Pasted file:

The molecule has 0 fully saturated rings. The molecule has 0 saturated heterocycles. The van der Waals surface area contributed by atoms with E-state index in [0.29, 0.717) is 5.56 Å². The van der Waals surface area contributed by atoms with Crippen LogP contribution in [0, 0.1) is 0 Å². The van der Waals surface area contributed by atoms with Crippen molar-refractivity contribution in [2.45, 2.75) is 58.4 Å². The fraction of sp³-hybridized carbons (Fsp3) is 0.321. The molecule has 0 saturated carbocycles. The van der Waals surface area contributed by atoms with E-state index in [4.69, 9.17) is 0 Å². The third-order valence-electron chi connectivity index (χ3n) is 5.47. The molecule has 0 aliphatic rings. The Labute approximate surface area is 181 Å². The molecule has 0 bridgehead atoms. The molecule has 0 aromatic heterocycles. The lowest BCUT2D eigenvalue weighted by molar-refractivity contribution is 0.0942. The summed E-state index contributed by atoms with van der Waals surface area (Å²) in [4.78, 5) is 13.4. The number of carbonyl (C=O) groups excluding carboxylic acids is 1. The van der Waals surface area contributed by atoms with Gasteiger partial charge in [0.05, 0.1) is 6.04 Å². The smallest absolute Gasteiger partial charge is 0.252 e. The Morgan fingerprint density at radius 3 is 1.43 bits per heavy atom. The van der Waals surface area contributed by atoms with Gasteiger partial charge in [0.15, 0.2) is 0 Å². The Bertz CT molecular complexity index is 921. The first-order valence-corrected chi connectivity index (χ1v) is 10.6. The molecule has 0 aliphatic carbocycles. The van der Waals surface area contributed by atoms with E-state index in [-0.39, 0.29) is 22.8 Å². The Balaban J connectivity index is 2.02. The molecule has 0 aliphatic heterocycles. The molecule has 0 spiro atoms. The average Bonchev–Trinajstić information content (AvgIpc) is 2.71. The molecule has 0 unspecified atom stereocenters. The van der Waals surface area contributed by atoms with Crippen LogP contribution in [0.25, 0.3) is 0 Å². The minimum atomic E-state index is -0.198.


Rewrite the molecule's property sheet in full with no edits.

The molecule has 0 fully saturated rings. The molecule has 0 saturated heterocycles. The van der Waals surface area contributed by atoms with E-state index in [0.29, 0.717) is 5.56 Å². The van der Waals surface area contributed by atoms with Crippen LogP contribution in [0, 0.1) is 0 Å². The van der Waals surface area contributed by atoms with Crippen molar-refractivity contribution in [2.45, 2.75) is 58.4 Å². The fraction of sp³-hybridized carbons (Fsp3) is 0.321. The molecule has 0 saturated carbocycles. The van der Waals surface area contributed by atoms with E-state index in [4.69, 9.17) is 0 Å². The third-order valence-electron chi connectivity index (χ3n) is 5.47. The molecule has 0 aliphatic rings. The Labute approximate surface area is 181 Å². The molecule has 0 bridgehead atoms. The molecule has 0 aromatic heterocycles. The lowest BCUT2D eigenvalue weighted by molar-refractivity contribution is 0.0942. The summed E-state index contributed by atoms with van der Waals surface area (Å²) in [4.78, 5) is 13.4. The number of carbonyl (C=O) groups excluding carboxylic acids is 1. The van der Waals surface area contributed by atoms with Gasteiger partial charge in [0.05, 0.1) is 6.04 Å². The smallest absolute Gasteiger partial charge is 0.252 e. The Morgan fingerprint density at radius 3 is 1.43 bits per heavy atom. The van der Waals surface area contributed by atoms with Gasteiger partial charge in [0.15, 0.2) is 0 Å². The Bertz CT molecular complexity index is 921. The first-order valence-corrected chi connectivity index (χ1v) is 10.6. The molecule has 0 aliphatic carbocycles. The van der Waals surface area contributed by atoms with E-state index in [-0.39, 0.29) is 22.8 Å². The Balaban J connectivity index is 2.02. The molecule has 0 aliphatic heterocycles. The molecule has 0 spiro atoms. The average Bonchev–Trinajstić information content (AvgIpc) is 2.71. The molecule has 0 unspecified atom stereocenters. The van der Waals surface area contributed by atoms with Crippen LogP contribution in [0.25, 0.3) is 0 Å². The minimum atomic E-state index is -0.198.